Also in various other languages, you can find the word »moon« in the name these jellyfish: [read more] “The moon jellyfish”
Lions mostly hunt in the dark, as predators have more of an advantage if it is as dark as possible. Hence, the moonlight is a disturbing factor, because it makes the predators easily detectable by their prey. And when the full moon is actually in the sky, it then so happens, that the lions occasionally come away empty-handed. Thus commences a time at full moon (and shortly before), where the lions begin to starve and hence their urge to hunt increases. [read more] “Moon influences hunting behaviour of lions”
Who doesn’t enjoy seeing a shooting star in the night sky? It is said that a wish is granted, which is believed to come true if kept secret and not shared with anyone. And who doesn’t want our wishes to become a reality?
To put it in physical terms, a shooting star is a »meteor«, a luminous effect, which develops with the occurrence of a »meteoroid« (a more or less large lump of rock from space), which burns up in the earth’s atmosphere. Not to be mistaken, however, with a »meteorite«. A meteoroid is only called like that, if it hits the earth’s surface (and could actually cause immense damage). So, no need to be concerned: shooting stars are harmless and very beautiful to watch. [read more] “The shooting star night of the Perseids”
Ansel Adams (1902–1984) was one of the most influential photographers in the US, who particularly became famous for his magnificent black and white photography of American landscapes and national parks. He is the role model of many photographers and set standards with his shots. And as chance would have it, one of his most renowned photographs is an image with the rising Moon in New Mexico. [read more] “»Moonrise, New Mexico« by Ansel Adams”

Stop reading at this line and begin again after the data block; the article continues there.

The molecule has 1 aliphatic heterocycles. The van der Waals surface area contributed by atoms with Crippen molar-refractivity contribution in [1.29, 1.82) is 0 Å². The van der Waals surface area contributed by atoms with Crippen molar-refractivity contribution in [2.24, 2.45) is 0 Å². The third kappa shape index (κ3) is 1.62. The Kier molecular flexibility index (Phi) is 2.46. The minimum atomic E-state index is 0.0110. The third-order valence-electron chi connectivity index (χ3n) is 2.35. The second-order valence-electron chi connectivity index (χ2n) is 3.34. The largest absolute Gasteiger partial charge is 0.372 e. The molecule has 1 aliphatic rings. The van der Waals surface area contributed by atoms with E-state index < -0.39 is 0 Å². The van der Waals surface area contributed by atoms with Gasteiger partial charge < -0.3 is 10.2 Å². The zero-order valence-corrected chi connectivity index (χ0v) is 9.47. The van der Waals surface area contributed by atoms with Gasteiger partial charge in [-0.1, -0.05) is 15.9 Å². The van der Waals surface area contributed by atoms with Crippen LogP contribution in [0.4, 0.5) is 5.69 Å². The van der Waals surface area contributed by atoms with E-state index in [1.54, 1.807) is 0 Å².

There is a plant called Ipomoea alba in Latin, but it also goes by the name of »Moonflower«, because its blossoms open in the evening and at night and because its round, white shape reminds of the full moon. It is native to tropical and subtropical regions, in particular Argentina, Mexico and Florida. The moonflower is a climbing plant and belongs to the genus ipomoea, incidentally, the same genus as a sweet potato (especially cultivated in China, Nigeria and Uganda). [read more] “The moonflower”
The »sunfish« is called »moonfish« in many languages. It is the biggest and heaviest bony fish in the world, weighing up to 2,500 kg and showing off up to 3 m length and 4 m height! It can grow over 100 years old. Its Latin name »mola mola« derives from its shape, which reminds of a »millstone«, but apparently, also the Moon was the force behind the naming: [read more] “Mola mola – the ocean sunfish (moonfish)”